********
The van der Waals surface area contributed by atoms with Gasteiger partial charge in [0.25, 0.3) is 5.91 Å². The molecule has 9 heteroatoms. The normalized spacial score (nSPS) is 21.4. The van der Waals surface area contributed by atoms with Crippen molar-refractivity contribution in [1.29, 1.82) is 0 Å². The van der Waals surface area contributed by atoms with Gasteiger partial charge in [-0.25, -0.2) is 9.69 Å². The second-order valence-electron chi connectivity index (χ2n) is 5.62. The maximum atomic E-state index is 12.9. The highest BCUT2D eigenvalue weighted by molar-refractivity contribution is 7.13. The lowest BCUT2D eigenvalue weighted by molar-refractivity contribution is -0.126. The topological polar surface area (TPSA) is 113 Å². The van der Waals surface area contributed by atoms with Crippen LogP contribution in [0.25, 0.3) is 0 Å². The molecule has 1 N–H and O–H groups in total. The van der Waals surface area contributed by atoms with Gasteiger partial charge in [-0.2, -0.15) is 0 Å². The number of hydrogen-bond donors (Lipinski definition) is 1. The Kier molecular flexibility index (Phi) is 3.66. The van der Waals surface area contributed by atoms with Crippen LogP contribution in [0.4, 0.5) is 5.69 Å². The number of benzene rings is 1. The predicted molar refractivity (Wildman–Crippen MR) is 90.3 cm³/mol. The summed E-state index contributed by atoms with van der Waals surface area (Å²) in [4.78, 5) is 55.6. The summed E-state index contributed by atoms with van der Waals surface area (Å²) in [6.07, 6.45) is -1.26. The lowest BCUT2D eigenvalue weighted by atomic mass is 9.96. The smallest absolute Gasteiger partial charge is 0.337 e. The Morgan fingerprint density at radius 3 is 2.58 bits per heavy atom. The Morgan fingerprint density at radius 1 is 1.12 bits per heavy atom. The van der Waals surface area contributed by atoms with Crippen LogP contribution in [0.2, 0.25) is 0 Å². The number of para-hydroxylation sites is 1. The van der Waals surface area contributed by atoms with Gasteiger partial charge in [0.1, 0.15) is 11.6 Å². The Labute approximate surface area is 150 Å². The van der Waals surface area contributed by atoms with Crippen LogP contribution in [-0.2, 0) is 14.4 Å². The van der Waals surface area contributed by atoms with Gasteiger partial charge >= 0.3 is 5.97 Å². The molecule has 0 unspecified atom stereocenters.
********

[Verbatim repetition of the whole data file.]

The van der Waals surface area contributed by atoms with Gasteiger partial charge in [0.25, 0.3) is 5.91 Å². The molecule has 9 heteroatoms. The normalized spacial score (nSPS) is 21.4. The van der Waals surface area contributed by atoms with Crippen molar-refractivity contribution in [1.29, 1.82) is 0 Å². The van der Waals surface area contributed by atoms with Gasteiger partial charge in [-0.25, -0.2) is 9.69 Å². The second-order valence-electron chi connectivity index (χ2n) is 5.62. The maximum atomic E-state index is 12.9. The highest BCUT2D eigenvalue weighted by molar-refractivity contribution is 7.13. The lowest BCUT2D eigenvalue weighted by molar-refractivity contribution is -0.126. The topological polar surface area (TPSA) is 113 Å². The van der Waals surface area contributed by atoms with Crippen LogP contribution in [0.25, 0.3) is 0 Å². The molecule has 1 N–H and O–H groups in total. The van der Waals surface area contributed by atoms with Gasteiger partial charge in [-0.2, -0.15) is 0 Å². The number of hydrogen-bond donors (Lipinski definition) is 1. The Kier molecular flexibility index (Phi) is 3.66. The van der Waals surface area contributed by atoms with Crippen LogP contribution in [0.4, 0.5) is 5.69 Å². The number of benzene rings is 1. The predicted molar refractivity (Wildman–Crippen MR) is 90.3 cm³/mol. The summed E-state index contributed by atoms with van der Waals surface area (Å²) in [4.78, 5) is 55.6. The summed E-state index contributed by atoms with van der Waals surface area (Å²) in [6.07, 6.45) is -1.26. The lowest BCUT2D eigenvalue weighted by atomic mass is 9.96. The smallest absolute Gasteiger partial charge is 0.337 e. The Morgan fingerprint density at radius 3 is 2.58 bits per heavy atom. The Morgan fingerprint density at radius 1 is 1.12 bits per heavy atom. The van der Waals surface area contributed by atoms with Crippen LogP contribution in [0.2, 0.25) is 0 Å². The number of para-hydroxylation sites is 1. The van der Waals surface area contributed by atoms with Gasteiger partial charge in [0.1, 0.15) is 11.6 Å². The Labute approximate surface area is 150 Å². The van der Waals surface area contributed by atoms with Crippen LogP contribution in [-0.2, 0) is 14.4 Å². The van der Waals surface area contributed by atoms with Gasteiger partial charge >= 0.3 is 5.97 Å². The molecule has 0 unspecified atom stereocenters.